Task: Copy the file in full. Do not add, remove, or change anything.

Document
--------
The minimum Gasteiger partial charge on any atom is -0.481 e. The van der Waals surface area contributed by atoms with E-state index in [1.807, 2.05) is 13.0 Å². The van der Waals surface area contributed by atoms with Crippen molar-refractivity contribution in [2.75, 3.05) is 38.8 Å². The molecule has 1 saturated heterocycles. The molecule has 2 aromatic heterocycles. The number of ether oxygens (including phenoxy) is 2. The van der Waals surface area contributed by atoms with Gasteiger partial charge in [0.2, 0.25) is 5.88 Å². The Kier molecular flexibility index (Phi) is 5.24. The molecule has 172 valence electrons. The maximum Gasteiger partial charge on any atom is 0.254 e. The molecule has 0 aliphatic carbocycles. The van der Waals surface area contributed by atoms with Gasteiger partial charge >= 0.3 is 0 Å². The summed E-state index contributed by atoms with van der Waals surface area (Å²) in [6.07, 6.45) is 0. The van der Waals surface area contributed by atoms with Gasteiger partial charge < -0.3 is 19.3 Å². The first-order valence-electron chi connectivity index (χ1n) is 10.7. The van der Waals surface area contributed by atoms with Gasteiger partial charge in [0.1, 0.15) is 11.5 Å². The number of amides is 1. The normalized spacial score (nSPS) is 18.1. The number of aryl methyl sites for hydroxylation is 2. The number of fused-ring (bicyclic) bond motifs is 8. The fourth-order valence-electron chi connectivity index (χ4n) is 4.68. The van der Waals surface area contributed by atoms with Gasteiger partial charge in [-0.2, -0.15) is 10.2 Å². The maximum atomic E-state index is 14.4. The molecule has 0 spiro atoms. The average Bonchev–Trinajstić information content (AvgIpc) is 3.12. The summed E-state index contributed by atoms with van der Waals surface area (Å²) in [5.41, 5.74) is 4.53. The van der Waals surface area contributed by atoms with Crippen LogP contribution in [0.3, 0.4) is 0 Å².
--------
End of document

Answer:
The minimum Gasteiger partial charge on any atom is -0.481 e. The van der Waals surface area contributed by atoms with E-state index in [1.807, 2.05) is 13.0 Å². The van der Waals surface area contributed by atoms with Crippen molar-refractivity contribution in [2.75, 3.05) is 38.8 Å². The molecule has 1 saturated heterocycles. The molecule has 2 aromatic heterocycles. The number of ether oxygens (including phenoxy) is 2. The van der Waals surface area contributed by atoms with Gasteiger partial charge in [0.2, 0.25) is 5.88 Å². The Kier molecular flexibility index (Phi) is 5.24. The molecule has 172 valence electrons. The maximum Gasteiger partial charge on any atom is 0.254 e. The molecule has 0 aliphatic carbocycles. The van der Waals surface area contributed by atoms with Gasteiger partial charge >= 0.3 is 0 Å². The summed E-state index contributed by atoms with van der Waals surface area (Å²) in [6.07, 6.45) is 0. The van der Waals surface area contributed by atoms with Gasteiger partial charge < -0.3 is 19.3 Å². The first-order valence-electron chi connectivity index (χ1n) is 10.7. The van der Waals surface area contributed by atoms with Gasteiger partial charge in [0.1, 0.15) is 11.5 Å². The number of amides is 1. The normalized spacial score (nSPS) is 18.1. The number of aryl methyl sites for hydroxylation is 2. The number of fused-ring (bicyclic) bond motifs is 8. The fourth-order valence-electron chi connectivity index (χ4n) is 4.68. The van der Waals surface area contributed by atoms with Gasteiger partial charge in [-0.2, -0.15) is 10.2 Å². The maximum atomic E-state index is 14.4. The molecule has 0 spiro atoms. The average Bonchev–Trinajstić information content (AvgIpc) is 3.12. The summed E-state index contributed by atoms with van der Waals surface area (Å²) in [5.41, 5.74) is 4.53. The van der Waals surface area contributed by atoms with Crippen LogP contribution in [0.3, 0.4) is 0 Å².